** VCAT rulings
Ryan v Moreland CC [2017] VCAT 24 (6 January 2017)

VCAT has ruled allowing the use of car stackers in a project with five 3-storey townhouses on a site at 132 Nicholson Street, Brunswick East (just north of Blyth Street near the tram super stop). Objections related to noise, and to questions of access via an adjacent bluestone lane. Despite approving the car stacker, VCAT noted “it is a large system for such a small development in an activity centre.”

Cornwell v Moreland CC [2017] VCAT 86 (6 February 2017)

VCAT has have approved, with conditions, the construction of eighteen residential apartments in a seven storey building at 458-460 Sydney Road Brunswick and the partial demolition of two commercial buildings, including the former Mitre 10 hardware store. This decision overrules a Moreland Council decision to refuse a planning permit for the external alteration of an existing building, due to the Heritage Overlay along Sydney Road.

** Public transport: better run by the state?
Over the next few months, the State government will make crucial decisions about the contracts to manage Victoria’s tram and rail networks, with the future of the privatised service to be decided by June.

The government led by Premier Jeff Kennett privatised the public transport system just before he left office (although the intercity V-line trains were returned to public ownership after their private operator walked away in 2002).

The current operators of the rail franchise is Metro Trains Melbourne , which is 60 per cent owned by Hong Kong-based MTR Corporation, and 40 per cent shared equally by UGL Rail Services and John Holland. In turn, MTR Corporation is 76 per cent owned by the Hong Kong government.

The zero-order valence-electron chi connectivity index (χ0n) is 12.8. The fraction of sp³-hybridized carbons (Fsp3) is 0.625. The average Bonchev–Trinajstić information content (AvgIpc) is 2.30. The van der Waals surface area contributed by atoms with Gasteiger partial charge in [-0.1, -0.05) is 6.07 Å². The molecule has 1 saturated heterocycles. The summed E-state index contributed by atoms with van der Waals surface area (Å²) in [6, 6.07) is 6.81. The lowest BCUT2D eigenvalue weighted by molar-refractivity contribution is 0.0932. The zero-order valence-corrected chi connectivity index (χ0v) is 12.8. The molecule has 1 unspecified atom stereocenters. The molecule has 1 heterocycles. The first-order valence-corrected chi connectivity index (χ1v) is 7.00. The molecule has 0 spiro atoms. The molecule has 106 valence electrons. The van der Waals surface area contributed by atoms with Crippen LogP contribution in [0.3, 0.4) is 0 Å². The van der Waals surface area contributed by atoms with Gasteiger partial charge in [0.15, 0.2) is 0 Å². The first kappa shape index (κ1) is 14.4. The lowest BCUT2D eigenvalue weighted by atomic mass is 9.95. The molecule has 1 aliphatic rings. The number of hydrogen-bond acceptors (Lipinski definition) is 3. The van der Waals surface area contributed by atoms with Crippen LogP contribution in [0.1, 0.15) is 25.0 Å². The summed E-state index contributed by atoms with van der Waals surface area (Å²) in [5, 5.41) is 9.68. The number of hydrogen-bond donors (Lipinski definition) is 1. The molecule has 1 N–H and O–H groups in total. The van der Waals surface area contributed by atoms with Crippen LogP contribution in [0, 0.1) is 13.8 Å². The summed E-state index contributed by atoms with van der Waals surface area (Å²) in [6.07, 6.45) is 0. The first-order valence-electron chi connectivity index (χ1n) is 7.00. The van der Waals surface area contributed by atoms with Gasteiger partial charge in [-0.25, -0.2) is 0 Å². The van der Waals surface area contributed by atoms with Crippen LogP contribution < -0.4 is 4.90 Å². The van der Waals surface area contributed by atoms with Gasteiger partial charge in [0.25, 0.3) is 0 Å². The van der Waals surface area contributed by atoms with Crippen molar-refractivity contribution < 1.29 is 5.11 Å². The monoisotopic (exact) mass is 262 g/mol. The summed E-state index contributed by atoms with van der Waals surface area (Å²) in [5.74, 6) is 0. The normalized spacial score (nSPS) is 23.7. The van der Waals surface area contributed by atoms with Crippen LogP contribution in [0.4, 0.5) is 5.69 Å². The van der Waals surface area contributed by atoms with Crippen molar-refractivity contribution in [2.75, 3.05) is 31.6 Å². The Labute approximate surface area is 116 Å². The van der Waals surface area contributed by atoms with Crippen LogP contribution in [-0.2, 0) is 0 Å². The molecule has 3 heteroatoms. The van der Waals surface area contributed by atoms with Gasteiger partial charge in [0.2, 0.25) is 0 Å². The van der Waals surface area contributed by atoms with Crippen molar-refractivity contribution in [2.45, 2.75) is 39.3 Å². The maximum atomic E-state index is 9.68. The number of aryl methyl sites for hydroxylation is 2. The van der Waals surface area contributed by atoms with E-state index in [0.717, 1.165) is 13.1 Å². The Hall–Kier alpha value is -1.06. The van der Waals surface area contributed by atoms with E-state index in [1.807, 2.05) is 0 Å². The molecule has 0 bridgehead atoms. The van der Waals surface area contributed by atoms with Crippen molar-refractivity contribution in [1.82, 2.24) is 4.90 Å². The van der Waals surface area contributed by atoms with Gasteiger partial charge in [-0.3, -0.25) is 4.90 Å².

Trams are run by KDR Victoria, a joint venture between the French transport operator Keolis, and the Australian-based engineering firm Downer. Keolis, the senior partner in the joint venture has a 51 per cent stake. Keolis in turn is 70 per cent owned by the French government, through the state-owned railways company French National Railways Corporation (SCNF).

There’s an interesting debate brewing to say that the public transport networks should be returned to public ownership, given the significant revenues that flow to overseas corporations instead of reinvestment in the system.

Luba Grigorovitch, Victorian State Secretary of the Rail, Tram and Bus Union, argues: "All up, the two operators have raked in over $10 billion in revenue, and $350 million in profits have been drained from the Victorian public transport system over seven years under the franchise agreements.”

Any comments on the future of your trams and trains? Should they be re-nationalised, or should contracts be let with strong ironclad guarantees of good passenger outcomes? Join the discussion on the Brunswick Residents Network Facebook page.